Saturday 25 January 2020
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businessinsider - 2 month ago

The Pensacola naval base shooter reportedly used a loophole to buy his gun legally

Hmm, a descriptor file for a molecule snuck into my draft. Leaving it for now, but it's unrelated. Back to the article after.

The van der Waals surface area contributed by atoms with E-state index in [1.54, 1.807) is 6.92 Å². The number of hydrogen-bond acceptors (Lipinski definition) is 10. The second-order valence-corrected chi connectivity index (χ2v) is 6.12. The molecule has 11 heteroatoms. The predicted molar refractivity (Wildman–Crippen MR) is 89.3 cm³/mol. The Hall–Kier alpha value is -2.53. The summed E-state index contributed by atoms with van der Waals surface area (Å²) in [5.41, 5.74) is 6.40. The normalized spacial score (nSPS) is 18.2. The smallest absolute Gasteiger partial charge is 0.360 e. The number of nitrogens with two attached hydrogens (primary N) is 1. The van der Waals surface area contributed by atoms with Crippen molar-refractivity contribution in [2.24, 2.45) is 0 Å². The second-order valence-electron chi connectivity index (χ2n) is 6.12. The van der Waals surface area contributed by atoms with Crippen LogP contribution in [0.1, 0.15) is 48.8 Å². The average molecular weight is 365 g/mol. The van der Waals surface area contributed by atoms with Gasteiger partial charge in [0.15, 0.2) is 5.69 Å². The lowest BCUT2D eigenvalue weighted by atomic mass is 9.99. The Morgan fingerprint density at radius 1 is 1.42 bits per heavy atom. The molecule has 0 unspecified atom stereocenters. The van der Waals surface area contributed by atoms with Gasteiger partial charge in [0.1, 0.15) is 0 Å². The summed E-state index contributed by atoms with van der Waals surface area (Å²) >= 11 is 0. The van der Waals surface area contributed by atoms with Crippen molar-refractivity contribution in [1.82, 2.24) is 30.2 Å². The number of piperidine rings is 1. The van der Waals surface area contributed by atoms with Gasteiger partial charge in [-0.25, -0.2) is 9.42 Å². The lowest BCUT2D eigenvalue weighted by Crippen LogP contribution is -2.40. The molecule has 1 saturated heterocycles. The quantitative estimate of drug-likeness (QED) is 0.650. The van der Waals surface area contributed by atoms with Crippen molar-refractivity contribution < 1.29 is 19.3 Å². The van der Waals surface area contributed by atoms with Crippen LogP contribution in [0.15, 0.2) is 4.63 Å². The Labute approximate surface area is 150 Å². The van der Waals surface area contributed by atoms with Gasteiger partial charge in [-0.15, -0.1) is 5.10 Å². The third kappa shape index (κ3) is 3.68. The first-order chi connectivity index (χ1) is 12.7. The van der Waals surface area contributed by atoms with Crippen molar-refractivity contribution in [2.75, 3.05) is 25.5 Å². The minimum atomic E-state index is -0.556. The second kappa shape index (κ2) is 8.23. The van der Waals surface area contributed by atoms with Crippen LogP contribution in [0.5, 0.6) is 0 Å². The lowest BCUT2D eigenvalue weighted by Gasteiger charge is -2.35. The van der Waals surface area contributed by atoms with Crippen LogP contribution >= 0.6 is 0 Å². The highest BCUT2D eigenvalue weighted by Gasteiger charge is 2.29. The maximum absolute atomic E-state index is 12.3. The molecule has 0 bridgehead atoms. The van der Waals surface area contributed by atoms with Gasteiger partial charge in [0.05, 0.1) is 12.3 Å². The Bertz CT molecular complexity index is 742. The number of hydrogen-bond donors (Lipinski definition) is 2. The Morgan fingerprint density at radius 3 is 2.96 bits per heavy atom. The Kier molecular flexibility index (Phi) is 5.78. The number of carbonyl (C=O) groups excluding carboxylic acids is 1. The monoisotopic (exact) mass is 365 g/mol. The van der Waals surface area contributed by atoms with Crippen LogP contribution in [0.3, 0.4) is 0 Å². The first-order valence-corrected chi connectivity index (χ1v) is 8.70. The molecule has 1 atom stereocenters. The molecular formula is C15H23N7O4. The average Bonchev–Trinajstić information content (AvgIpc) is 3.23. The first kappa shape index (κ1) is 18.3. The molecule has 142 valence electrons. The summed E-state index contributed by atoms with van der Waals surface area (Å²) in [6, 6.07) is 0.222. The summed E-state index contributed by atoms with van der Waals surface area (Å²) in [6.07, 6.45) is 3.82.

The Saudi national who fatally shot three people at a Florida naval base on Friday bought his gun legally even though people designated as nonimmigrant aliens are not typically allowed to do so, NBC News reported. But the Bureau of Alcohol, Tobacco, Firearms and Explosives says there are exceptions for those with a valid hunting license or permit, and those from a friendly foreign government entering the United States on official law enforcement business. NBC News cited sources that said the shooter had a license and bought his weapon from a dealer in Pensacola. The gunman, whom news outlets have identified as Mohammed Said Alshamrani, was a second lieutenant in the Saudi Air Force who was in the US as an aviation student. Visit Business Insider s homepage for more stories. The Saudi national who fatally shot three people at a Florida naval base on Friday bought his gun legally even though so-called nonimmigrant aliens are not typically allowed to do so, NBC News reported Saturday. The gunman, whom news outlets have identified as Mohammed Said Alshamrani, was a second lieutenant in the Saudi Air Force who was in the US as an aviation student. Though non-citizens who hold US visas are typically barred from buying guns, NBC News reported that he exploited a loophole that allowed him to purchase one legally. The Bureau of Alcohol, Tobacco, Firearms and Explosives says anyone admitted to the US under a nonimmigrant visa is typically prohibited from shipping, transporting, receiving, or possessing a firearm or ammunition, but there are exceptions for those with a valid hunting license or permit, and those who were admitted for lawful hunting or sporting purposes. NBC News cited sources that said the shooter had such a license and bought his weapon from a dealer in Pensacola. The Washington Post also highlighted another ATF regulation allowing non-citizens to possess firearms if they re from a friendly foreign government entering the United States on official law enforcement business. US Defense Secretary Mark Esper said Saturday he could not confirm whether the attack was an act of terrorism, and that investigators needed to continue working to determine the motive. Yet a number of disturbing details have come to light since the shooting, including that the gunman reportedly hosted a dinner party not long before the attack, in which the guests watched mass shooting videos. The SITE Intel Group also conducted an analysis of what is believed to be the shooter s Twitter page, which reportedly featured anti-American posts and echoed Osama Bin Laden. Read more: Trump and his team are going out of their way to tell everyone how sorry Saudi Arabia is about the shooting at a Florida naval base Suspect in deadly shooting at Florida naval base hosted a dinner party to watch mass shooting videos before the attack, according to a US official This has been a devastating week 4 people are dead after a shooting at a Florida naval base just 2 days after a fatal shooting at a base in Hawaii Suspect in deadly shooting at Florida naval base was reportedly a Saudi pilot in the US for training Join the conversation about this story


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